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Stuffed Chicken Breast with Brown Butter and Roasted Corn Gnocchi

A few weeks ago I ate at Crow, a fantastic little restaurant in my neighborhood. The served a gnocchi with brown butter, roasted corn and morel mushrooms that blew my mind. Honestly, it was so good that I would have kept eating until I developed a food hernia, had there not been a finite portion before me. Here’s my version, topped with a Boursin- and wild mushroom-stuffed chicken breast.

Boursin Chicken with Brown Butter Gnocchi  A few weeks ago I ate at Crow, a fantastic little restaurant in my neighborhood.  They served a gnocchi with brown butter, roasted corn and morel mushrooms that blew my mind.  Honestly, it was so good that I would have kept eating until I developed a food hernia, had there not been a finite portion before me.  Here’s my version, topped with a Boursin- and wild mushroom-stuffed chicken breast. 

Makes: 2 finite portions
Total kitchen time: 45 minutes

Shopping list:

  • 2 boneless, skinless chicken breasts
  • 6 oz. wild mushrooms (morels are best, but shitake or porcini work as well)
  • 3 tbsp. Boursin cheese (it comes in a small box, available at most grocery stores)
  • 2 tsp. olive oil
  • 2 cups gnocchi
  • 1/2 cup corn kernels (roasted, if you can make/buy them this way)
  • 4 tbsp. unsalted butter
  • 1/4 tsp. cinnamon
  • 1/4 tsp. ground cloves
  • kosher salt and freshly ground black pepper, to taste
  1. Preheat your oven to 400°F and set the top rack in the middle position.  In a large stockpot, boil 1 gallon of water (or as much as you can fit).
  2. If you’re using using dried mushrooms, let them soak for 20-30 minutes in a bowl of hot water to re-hydrate.  Drain and chop the mushrooms into 1/4” pieces.
  3. Prepare the chicken breast by cutting a slit through the side of the breast, being careful not to cut all the way through the other side.  Expand the incision to make a pocket in the breast. 
  4. Reserve half of the mushrooms.  Divide the remaining half and the Boursin cheese between the chicken breasts, stuffing it into the pocket you created.  Wipe away any excess Boursin that may be hanging outside the pocket – it will burn when the breast is cooked.  Salt and pepper the chicken breasts and lightly coat with olive oil.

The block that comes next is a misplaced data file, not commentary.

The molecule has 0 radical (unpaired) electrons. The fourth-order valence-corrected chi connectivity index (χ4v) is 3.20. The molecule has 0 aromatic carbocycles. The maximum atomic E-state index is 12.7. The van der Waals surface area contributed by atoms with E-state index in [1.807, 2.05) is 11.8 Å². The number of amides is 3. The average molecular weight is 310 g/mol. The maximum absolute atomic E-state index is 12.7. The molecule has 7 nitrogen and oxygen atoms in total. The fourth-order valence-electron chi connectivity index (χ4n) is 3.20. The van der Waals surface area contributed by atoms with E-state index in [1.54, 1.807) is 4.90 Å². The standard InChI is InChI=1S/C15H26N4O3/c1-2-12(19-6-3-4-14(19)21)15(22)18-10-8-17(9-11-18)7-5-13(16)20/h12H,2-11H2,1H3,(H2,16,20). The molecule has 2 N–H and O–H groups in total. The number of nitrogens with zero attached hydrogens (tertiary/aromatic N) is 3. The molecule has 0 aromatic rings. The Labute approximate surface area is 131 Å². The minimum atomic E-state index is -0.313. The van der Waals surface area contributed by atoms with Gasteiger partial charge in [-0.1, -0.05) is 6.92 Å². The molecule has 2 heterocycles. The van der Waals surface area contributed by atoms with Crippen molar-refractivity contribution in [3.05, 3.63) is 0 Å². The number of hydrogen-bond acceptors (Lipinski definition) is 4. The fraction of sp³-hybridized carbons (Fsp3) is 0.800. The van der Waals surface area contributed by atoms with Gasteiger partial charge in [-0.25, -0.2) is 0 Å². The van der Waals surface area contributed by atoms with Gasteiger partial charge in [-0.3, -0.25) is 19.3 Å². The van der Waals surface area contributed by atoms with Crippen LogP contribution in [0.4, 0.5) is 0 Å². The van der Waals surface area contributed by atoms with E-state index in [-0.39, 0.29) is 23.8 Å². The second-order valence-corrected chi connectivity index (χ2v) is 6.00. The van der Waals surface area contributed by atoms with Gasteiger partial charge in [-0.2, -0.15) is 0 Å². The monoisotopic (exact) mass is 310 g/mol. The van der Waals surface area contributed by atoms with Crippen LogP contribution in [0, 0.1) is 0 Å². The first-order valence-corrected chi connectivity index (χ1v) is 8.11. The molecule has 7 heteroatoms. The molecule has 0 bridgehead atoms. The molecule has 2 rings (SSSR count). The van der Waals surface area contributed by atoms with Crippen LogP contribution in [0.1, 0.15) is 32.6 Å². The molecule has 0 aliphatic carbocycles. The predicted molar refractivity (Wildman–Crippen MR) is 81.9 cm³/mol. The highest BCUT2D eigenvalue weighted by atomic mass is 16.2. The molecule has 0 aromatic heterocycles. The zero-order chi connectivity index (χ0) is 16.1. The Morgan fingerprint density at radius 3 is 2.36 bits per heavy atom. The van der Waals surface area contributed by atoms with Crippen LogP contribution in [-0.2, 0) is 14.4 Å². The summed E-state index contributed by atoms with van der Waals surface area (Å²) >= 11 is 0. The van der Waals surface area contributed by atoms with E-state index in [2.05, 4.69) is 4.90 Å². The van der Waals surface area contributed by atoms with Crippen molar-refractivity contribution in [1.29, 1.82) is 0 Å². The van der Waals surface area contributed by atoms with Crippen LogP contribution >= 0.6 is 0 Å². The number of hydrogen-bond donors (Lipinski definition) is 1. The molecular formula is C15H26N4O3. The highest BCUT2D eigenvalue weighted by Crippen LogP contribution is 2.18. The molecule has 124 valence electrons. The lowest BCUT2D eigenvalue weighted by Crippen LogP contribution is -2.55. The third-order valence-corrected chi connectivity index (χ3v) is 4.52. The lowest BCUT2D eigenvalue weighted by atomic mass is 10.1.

5. Bake on an oiled, rimmed baking dish for 20 minutes, or until it reaches an internal temperature of 160°F. 
  6. Meanwhile, boil the gnocchi until just undercooked.  This will usually take 2-3 minutes.  The gnocchi will float when they are ready.  Drain the gnocchi and set aside.
  7. In a large, not-nonstick skillet, heat the butter over medium-high heat.  Swirl the butter in the pan and cook until small brown spots begin to form.  This is one of the butter solids beginning to burn, and this is how we’ll make our brown butter.  Raise the heat to high and add the gnocchi.  Toss the gnocchi to coat in the butter and sear them, flipping occasionally, until they develop a very slight golden-brown crust.
  8. Add the corn, remaining mushrooms cinnamon and cloves and sauteé 1 minute more, then remove from the heat. Salt and pepper the gnocchi to taste, then plate and serve.

Of course, you can always serve the gnocchi on its own as a main course.  Try pairing it with a brothy asparagus, mushroom and pancetta soup as a starter.  Or, kneel below a wheelbarrow of brown butter gnocchi with your mouth agape.  You know, whatever works for you.

7 comments on “Stuffed Chicken Breast with Brown Butter and Roasted Corn Gnocchi”

This looks incredible, Scott. By the way, do you recommend any software for keeping track of recipes on the computer? I’m not sure which program to use, and I’m wondering if there is a good type of recipe software out there instead. Thanks!

Hi Jenny,

I actually don’t use any particular software for recipe management. However, there are times when I wish I did (like when I started uploding recipes to tastebook.com)! MasterCook and MealMaster appear to be dominant software titles, but increasingly, food websites are becoming a great way to save and share recipes. Try Foodbuzz.com or even Epicurious.com and let me know your impressions.
-Scott

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